Farm Ireland

Thursday 18 January 2018

Hard logic at heart of farm's success

Darragh McCullough

Darragh McCullough

The O'Donovans operate a low-input system with 91pc of the diet being from grazed grass and milk delivered per cow averaging 4,024l in 2011.

However, milk output is being severely constrained on the farm at the moment due to quota restrictions, with the cows milked once-a-day for the first 5-6 weeks after calving in the spring. Cows were also dried off early last year at 240 days. In addition, the O'Donovans are delaying their reseeding programme until shortly before quotas cease in 2015. "There's not much point in growing extra grass that we can't utilise."

Instead, the O'Donovans have concentrated on installing key elements of infrastructure that increase the efficiency of their operation. "We spent €38,000 on an underpass and another €12,000 on a bridge," said Damien.

In both cases, the O'Donovans searched long and hard for the cheapest option before they committed money. "In the case of the bridge, we looked at importing old army bridges and other second-hand bridges but we ended up welding together the floors of three reclaimed trailer containers and propping the whole lot up on two sections of precast concrete tunnels that had been left over from a big construction job somewhere else.

"The underpass itself only cost about €22,000, the extra cost came from the €14,000 charge from the county council for lifting up the mains water pipes and the €4,000 charge from Eircom for moving a fibre-optic cable," he said.

But the O'Donovans have no regrets about the €50,000 that they spent on this infrastructure since it allowed access to an extra 160ac of grazing for the milking herd on one of their farms. For this reason, they estimate that the investment was paid back within two years.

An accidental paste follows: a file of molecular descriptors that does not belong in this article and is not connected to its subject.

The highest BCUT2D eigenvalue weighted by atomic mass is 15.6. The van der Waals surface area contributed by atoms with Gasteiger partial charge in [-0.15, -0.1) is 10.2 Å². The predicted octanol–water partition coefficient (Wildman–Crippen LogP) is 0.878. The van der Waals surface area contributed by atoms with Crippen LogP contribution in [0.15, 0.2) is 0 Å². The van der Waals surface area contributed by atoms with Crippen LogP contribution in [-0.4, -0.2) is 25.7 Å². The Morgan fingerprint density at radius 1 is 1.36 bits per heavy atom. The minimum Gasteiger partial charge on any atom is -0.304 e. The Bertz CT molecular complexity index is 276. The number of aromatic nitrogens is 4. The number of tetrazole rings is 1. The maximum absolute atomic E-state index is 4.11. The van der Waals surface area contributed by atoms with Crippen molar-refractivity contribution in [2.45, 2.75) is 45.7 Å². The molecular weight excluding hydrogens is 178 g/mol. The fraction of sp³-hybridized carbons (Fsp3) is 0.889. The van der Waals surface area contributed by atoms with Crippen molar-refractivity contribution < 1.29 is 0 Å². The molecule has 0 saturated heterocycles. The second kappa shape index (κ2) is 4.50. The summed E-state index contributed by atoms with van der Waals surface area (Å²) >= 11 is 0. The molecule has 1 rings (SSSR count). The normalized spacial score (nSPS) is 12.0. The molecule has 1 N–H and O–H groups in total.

The financial performance on the farms is excellent, with average margins of 12c/l for the last three years, including 2009 when milk price was on the floor. One of the costs highlighted by Derry was the vet bill. "We've halved our veterinary costs per litre since 2003 mainly because we've got on top of BVD during that time. But over this period, we've moved from being reactive to preventative, so much so that very little of our vet bill is now accounted for by vet visits. Instead, it's mostly for vaccination purchases," he said.

In contrast to some of the advice coming from dairy advisors in relation to optimising low-input dairy systems, the O'Donovans own all their own silage harvesting equipment and carry out the work themselves. "We just like machinery and the control it gives us over getting work done at very specific times," said Damien.

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However, the O'Donovans are still careful about what exactly they spend their money on in relation to machinery. When the mowing bed went on their mower last year, they were faced with the prospect of paying €25,000 for a new mower. However, since the rest of the mower was still sound, they opted instead to replace the mower bed for just €6,000. The same hard logic applies to their decision to go with a pick-up wagon costing €75,000 instead of the more conventional trailed or self-propelled harvester option. "We had both self-propelled and trailed outfits for many years," said Damien. "The advantage of the wagon for us is that it allows the operation to be carried out by just the three of us and reduces our reliance on outside help using our machines. It also allows us to keep our staff busy throughout the year."

However, the O'Donovans acknowledge that as their business grows it is more important for them to work on the big picture elements such as budgets and cashflow instead of 'in' the business doing day-to-day tasks. This may, in turn, force the family to become more reliant on contractors to get routine machinery work done.

Indo Farming